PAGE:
While this discovery is exciting, Ford said it is only the tip of the iceberg of exciting discoveries to come. “In the coming years, we will continue to discover planets increasingly similar to our Earth. We will find small planets around stars that are brighter and closer to Earth, making them easier to study in more detail. We will measure their masses and densities, so as to understand their composition using next-generation observatories like the Habitable Zone Planet Finder and MINERVA observatories that are being developed by the Center for Exoplanets and Habitable Worlds at Penn State.”



First Earth Size Planet Is Discovered in Another Stars Habitable Zone

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6 Responses to First Earth-Size Planet Is Discovered in Another Star’s ‘Habitable Zone’

  1. Justin - 14020221 April 29, 2014 at 11:10 pm #

    I agree that this discovery is very exciting, and if life were to root on the planet Kelper-186f it’s nice to ponder how different it would be to the life found on Earth, due to the amount of infrared radiation, lack of visible light and perhaps a different gravitational force.
    I cannot wait to hear more once the composition of the atmosphere is known.

  2. Mantsha Rakhuduwe April 29, 2014 at 4:07 am #

    It is indeed very interesting and again not an easy task. I think one of the reason why we find life on Earth is due to its position relative to the Sun, to find another planet that will have a life is going to take a hard work.

  3. 13324102 April 21, 2014 at 4:52 am #

    Well surely this is not only interesting but could maybe proof that indeed there is so called “Parallel universe” which for now remains a mere fiction. The fact that Kepler 186f have characteristics similar to that of our planet Earth shows that if the researchers continue with this research, more of those could be discovered. As Lelanie van der Walt (u14008913) said, the presence of water may be a good sign though I still think it is too early to jump to conclusions. I say this because earlier on when the very same NASA personnels found out that Jupiter had moons, they quickly theorized that there is life on Jupiter which they later proved that it was just a hypothesis. So let’s not quickly assume that there is life there just because of the water found there. Let us wait for more depth of this research.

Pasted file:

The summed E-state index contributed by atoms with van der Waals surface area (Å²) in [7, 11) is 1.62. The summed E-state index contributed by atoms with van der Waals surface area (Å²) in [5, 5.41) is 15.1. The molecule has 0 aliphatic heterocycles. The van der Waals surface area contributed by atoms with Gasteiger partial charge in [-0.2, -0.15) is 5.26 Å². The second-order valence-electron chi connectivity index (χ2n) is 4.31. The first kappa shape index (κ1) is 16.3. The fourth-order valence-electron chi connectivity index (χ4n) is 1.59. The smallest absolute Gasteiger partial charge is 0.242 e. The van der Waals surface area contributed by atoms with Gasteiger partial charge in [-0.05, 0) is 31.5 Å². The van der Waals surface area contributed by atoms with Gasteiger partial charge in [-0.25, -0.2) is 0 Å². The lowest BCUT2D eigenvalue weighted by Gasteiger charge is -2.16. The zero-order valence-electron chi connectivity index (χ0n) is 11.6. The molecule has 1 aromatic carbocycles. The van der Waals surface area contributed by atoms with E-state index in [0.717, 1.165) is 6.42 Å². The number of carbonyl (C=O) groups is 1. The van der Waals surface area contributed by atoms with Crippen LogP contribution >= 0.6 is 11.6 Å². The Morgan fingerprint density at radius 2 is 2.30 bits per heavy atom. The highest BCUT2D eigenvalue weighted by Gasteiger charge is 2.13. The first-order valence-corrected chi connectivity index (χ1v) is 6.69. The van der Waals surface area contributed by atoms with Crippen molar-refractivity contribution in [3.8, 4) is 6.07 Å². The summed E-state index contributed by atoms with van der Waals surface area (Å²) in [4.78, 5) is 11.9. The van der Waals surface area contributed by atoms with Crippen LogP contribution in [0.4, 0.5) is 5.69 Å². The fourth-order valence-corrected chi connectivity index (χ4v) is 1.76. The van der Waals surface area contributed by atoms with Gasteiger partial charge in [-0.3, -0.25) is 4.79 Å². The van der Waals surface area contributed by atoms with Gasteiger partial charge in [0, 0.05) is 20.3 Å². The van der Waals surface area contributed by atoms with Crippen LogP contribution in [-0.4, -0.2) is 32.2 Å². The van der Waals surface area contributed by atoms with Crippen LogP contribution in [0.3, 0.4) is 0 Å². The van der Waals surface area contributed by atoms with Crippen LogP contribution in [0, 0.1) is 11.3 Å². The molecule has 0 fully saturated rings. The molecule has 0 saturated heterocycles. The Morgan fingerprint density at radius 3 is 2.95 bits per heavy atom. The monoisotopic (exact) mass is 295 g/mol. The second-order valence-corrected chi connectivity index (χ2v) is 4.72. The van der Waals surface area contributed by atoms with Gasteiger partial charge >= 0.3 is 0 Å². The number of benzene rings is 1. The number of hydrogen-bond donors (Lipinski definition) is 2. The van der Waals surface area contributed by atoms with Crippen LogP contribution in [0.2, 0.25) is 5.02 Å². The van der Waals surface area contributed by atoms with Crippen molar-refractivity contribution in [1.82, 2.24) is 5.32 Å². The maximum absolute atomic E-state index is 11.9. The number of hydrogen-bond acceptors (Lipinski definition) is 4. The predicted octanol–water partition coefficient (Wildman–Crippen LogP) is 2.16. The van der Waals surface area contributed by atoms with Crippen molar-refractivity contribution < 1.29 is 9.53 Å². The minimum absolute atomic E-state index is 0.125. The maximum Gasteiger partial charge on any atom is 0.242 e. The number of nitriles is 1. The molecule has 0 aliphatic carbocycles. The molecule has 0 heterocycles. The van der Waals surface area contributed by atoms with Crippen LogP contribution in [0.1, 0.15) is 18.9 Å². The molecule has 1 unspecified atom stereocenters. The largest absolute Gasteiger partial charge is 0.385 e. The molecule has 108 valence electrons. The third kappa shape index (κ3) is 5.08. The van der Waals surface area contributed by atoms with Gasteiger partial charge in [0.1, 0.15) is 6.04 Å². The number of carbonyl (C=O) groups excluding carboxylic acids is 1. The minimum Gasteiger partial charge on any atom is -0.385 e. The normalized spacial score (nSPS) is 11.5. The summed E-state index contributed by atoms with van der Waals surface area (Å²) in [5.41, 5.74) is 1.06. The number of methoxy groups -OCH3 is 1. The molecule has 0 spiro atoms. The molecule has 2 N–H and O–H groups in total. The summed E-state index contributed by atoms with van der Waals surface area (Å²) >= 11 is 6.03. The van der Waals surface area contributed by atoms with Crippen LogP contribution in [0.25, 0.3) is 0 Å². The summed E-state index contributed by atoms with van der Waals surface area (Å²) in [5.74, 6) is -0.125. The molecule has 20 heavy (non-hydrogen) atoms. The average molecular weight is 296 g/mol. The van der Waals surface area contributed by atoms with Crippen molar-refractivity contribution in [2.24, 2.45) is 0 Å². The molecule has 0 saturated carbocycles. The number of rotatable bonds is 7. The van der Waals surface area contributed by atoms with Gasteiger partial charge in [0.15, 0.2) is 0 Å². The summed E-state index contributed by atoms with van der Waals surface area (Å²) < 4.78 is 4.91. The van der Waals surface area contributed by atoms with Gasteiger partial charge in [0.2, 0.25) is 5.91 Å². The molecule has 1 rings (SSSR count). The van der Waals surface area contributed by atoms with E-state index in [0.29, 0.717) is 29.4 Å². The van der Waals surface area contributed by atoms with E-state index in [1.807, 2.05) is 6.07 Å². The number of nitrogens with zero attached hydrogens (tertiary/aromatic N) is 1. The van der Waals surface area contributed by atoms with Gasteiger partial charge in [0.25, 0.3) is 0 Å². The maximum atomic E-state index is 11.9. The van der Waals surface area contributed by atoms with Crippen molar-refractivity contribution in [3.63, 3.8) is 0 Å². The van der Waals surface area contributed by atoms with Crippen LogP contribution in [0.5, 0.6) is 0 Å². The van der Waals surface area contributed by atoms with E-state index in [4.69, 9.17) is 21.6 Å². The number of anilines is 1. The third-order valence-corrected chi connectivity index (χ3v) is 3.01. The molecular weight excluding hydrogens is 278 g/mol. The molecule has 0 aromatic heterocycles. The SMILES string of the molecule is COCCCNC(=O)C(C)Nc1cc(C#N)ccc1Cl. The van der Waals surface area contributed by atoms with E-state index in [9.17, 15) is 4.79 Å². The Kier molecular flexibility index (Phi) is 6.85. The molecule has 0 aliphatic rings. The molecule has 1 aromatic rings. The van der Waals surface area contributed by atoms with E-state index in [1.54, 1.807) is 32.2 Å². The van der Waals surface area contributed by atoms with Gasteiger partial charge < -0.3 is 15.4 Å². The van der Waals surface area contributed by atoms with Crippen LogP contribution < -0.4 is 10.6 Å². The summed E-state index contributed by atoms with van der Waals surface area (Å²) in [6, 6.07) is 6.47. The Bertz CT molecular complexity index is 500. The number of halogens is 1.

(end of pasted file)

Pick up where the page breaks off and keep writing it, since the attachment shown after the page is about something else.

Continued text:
4. Lelanie van der Walt (u14008913) April 20, 2014 at 2:56 am #

    It is very interesting to know that a planet that resembles the earth was found. The question whether it actually held life and if this living beings would be anything like us is also interesting. More research about Kelper-186f will maybe lead to the answer of this question. The possibility that their may be water is a good sign that their may be life. More research to find out about the density and mass of Kelper-186f would help us understand this planet better. If we could discover life or even just conditions that could held life it would mean a major breakthrough in science.

  5. 13103297 April 19, 2014 at 2:50 am #

    From this article (http://www.slate.com/blogs/bad_astronomy/2014/04/17/kepler_186f_earth_sized_planet_in_the_habitable_zone)
    I found out that the Kelper 186f is special due to its size since it is only about 1.1 times the size of Earth. We don’t know much about it besides the size and distance from its star. This is because of that the techniques used to find planet masses aren’t up to the task for this planet—the star is too dim to get reliable data.

  6. Keabetswe April 18, 2014 at 2:23 pm #

    Well living things are known to adapt. I’m sure we(humans) can pull through with less days and a different radiation which will take years, if possible.